A short story about communications:
When the proud owner arrived at the vet to pick up his AKC (American Kennel Club) registered champion show dog, he noticed that the bill seemed awfully high for a bath and flea spray. So he mentioned that $100 seemed pretty pricey. That’s when he discovered his dog hadn’t been sprayed; it was spayed. The lawsuit that followed basically rendered the vet financially neutered.
The lesson in the story is to be sure that all those engaged in the discussion have the same meaning for what is being said. I was recently in a conversation where I totally misunderstood what my friend had said. Fortunately, I had resorted to my usual procedure: I asked for clarification.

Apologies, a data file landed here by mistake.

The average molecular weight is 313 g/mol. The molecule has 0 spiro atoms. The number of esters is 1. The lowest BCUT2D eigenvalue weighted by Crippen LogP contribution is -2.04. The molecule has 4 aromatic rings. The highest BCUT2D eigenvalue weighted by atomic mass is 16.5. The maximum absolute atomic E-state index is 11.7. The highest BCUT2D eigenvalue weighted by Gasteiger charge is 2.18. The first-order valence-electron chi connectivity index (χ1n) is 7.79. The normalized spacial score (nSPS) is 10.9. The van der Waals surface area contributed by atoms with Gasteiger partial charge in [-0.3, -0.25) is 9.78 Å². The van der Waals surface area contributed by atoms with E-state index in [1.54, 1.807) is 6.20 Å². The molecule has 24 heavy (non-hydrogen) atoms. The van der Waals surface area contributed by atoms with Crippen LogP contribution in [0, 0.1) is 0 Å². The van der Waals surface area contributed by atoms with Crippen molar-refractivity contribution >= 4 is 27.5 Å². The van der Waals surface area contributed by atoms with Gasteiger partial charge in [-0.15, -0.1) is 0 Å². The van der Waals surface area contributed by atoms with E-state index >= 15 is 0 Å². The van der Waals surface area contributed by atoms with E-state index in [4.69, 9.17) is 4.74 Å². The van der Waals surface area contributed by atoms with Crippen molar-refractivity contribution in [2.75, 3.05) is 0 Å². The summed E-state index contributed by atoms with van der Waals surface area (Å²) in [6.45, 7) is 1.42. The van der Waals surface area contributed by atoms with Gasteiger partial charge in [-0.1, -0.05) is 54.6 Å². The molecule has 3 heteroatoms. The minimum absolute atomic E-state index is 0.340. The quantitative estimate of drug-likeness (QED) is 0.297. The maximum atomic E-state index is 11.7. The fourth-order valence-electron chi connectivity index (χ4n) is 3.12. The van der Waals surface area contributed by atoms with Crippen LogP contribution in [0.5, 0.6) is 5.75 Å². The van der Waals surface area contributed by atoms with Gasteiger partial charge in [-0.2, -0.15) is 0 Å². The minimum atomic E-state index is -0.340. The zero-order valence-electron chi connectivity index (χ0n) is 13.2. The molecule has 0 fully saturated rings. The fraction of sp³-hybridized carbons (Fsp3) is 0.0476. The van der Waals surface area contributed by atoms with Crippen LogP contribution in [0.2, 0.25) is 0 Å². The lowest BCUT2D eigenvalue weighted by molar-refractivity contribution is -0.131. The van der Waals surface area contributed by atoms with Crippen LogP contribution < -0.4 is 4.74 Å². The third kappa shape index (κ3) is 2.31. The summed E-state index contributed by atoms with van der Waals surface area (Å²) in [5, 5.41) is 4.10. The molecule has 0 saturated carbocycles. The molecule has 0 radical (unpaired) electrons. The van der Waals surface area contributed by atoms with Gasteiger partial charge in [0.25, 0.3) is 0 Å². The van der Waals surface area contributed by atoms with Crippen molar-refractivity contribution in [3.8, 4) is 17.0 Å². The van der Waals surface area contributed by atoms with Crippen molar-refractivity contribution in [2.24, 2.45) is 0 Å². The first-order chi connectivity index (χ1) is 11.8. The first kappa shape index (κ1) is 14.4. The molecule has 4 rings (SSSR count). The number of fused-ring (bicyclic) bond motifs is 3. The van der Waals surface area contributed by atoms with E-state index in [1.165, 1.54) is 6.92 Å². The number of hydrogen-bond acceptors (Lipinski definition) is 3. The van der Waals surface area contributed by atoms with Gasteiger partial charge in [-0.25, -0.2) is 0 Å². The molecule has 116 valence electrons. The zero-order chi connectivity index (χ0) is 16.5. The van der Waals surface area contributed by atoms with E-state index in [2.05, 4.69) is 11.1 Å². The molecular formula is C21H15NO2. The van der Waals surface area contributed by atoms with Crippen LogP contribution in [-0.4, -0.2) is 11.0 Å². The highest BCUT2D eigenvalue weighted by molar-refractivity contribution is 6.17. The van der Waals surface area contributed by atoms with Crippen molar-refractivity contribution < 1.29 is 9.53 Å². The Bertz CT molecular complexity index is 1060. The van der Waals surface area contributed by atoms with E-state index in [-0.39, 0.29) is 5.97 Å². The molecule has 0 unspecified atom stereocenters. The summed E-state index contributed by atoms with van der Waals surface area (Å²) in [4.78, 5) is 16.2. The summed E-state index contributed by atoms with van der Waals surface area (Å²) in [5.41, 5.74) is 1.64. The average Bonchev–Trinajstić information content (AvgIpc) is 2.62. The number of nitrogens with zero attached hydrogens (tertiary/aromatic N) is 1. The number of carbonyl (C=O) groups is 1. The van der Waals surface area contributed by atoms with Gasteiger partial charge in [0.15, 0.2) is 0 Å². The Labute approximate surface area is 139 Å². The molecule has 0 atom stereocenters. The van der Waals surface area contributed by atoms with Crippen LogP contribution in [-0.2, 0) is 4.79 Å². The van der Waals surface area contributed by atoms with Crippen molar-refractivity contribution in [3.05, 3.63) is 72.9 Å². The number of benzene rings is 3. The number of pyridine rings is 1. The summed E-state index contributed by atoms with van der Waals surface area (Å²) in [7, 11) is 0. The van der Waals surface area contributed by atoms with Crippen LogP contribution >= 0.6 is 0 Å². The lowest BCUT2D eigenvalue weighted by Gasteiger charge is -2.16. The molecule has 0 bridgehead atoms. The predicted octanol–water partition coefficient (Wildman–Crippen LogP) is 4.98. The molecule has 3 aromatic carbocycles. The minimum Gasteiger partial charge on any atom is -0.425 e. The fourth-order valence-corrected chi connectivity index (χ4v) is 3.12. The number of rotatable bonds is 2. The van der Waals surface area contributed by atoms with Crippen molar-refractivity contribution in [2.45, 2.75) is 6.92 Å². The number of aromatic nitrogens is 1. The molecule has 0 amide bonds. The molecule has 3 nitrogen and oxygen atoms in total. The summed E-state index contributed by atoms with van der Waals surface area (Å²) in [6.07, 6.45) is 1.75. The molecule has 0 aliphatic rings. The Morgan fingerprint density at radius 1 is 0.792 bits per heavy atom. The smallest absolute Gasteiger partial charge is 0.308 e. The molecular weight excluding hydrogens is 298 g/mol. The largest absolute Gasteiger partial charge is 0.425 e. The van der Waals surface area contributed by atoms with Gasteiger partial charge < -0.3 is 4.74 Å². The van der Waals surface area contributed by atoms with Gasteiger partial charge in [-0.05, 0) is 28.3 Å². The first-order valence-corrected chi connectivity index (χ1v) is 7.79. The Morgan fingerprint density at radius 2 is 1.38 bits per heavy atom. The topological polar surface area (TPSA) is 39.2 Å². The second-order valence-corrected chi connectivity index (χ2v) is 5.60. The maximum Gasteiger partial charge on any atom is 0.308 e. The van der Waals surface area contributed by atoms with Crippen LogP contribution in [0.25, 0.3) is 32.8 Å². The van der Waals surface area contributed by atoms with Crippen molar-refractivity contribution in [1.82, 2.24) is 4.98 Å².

Chris Gilissen—a dear friend I worked with when we were both assistant principals with the Huntington Beach Union High School District in Southern California—used to have a sign on his desk that read,
I KNOW YOU BELIEVE YOU UNDERSTOOD WHAT YOU THINK I SAID,
BUT I AM NOT SURE YOU REALIZE THAT WHAT YOU HEARD IS NOT WHAT I MEANT.
Don’t put a good relationship in jeopardy by assuming you know what the other person means. Ask for clarification.